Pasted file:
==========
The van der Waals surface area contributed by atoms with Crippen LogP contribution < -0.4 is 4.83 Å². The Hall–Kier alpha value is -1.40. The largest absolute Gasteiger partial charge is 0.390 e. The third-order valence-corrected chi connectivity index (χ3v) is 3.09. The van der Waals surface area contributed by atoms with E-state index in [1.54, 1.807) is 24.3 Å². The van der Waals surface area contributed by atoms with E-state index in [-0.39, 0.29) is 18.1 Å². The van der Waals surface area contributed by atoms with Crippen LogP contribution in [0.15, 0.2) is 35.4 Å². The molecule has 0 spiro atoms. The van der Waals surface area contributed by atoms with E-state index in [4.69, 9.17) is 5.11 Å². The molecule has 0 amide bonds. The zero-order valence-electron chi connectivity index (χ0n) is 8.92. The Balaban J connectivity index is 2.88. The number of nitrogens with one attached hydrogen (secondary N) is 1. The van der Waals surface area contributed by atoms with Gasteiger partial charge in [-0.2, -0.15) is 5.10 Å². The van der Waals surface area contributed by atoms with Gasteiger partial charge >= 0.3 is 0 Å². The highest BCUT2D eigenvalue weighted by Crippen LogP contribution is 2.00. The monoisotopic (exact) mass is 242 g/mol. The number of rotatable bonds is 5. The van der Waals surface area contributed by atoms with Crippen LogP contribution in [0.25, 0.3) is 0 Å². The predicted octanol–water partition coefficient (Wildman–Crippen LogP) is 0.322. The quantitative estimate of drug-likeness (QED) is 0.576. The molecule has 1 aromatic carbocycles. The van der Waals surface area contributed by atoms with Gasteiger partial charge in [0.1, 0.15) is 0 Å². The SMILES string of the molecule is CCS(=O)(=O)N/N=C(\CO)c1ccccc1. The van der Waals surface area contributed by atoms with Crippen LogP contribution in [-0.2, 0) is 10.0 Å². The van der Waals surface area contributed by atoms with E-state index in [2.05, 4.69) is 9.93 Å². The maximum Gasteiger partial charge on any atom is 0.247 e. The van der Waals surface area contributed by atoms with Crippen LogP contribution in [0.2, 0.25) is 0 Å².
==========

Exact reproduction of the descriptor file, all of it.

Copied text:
The van der Waals surface area contributed by atoms with Crippen LogP contribution < -0.4 is 4.83 Å². The Hall–Kier alpha value is -1.40. The largest absolute Gasteiger partial charge is 0.390 e. The third-order valence-corrected chi connectivity index (χ3v) is 3.09. The van der Waals surface area contributed by atoms with E-state index in [1.54, 1.807) is 24.3 Å². The van der Waals surface area contributed by atoms with E-state index in [-0.39, 0.29) is 18.1 Å². The van der Waals surface area contributed by atoms with Crippen LogP contribution in [0.15, 0.2) is 35.4 Å². The molecule has 0 spiro atoms. The van der Waals surface area contributed by atoms with E-state index in [4.69, 9.17) is 5.11 Å². The molecule has 0 amide bonds. The zero-order valence-electron chi connectivity index (χ0n) is 8.92. The Balaban J connectivity index is 2.88. The number of nitrogens with one attached hydrogen (secondary N) is 1. The van der Waals surface area contributed by atoms with Gasteiger partial charge in [-0.2, -0.15) is 5.10 Å². The van der Waals surface area contributed by atoms with Gasteiger partial charge >= 0.3 is 0 Å². The highest BCUT2D eigenvalue weighted by Crippen LogP contribution is 2.00. The monoisotopic (exact) mass is 242 g/mol. The number of rotatable bonds is 5. The van der Waals surface area contributed by atoms with Crippen LogP contribution in [0.25, 0.3) is 0 Å². The predicted octanol–water partition coefficient (Wildman–Crippen LogP) is 0.322. The quantitative estimate of drug-likeness (QED) is 0.576. The molecule has 1 aromatic carbocycles. The van der Waals surface area contributed by atoms with Gasteiger partial charge in [0.1, 0.15) is 0 Å². The SMILES string of the molecule is CCS(=O)(=O)N/N=C(\CO)c1ccccc1. The van der Waals surface area contributed by atoms with Crippen LogP contribution in [-0.2, 0) is 10.0 Å². The van der Waals surface area contributed by atoms with E-state index in [2.05, 4.69) is 9.93 Å². The maximum Gasteiger partial charge on any atom is 0.247 e. The van der Waals surface area contributed by atoms with Crippen LogP contribution in [0.2, 0.25) is 0 Å².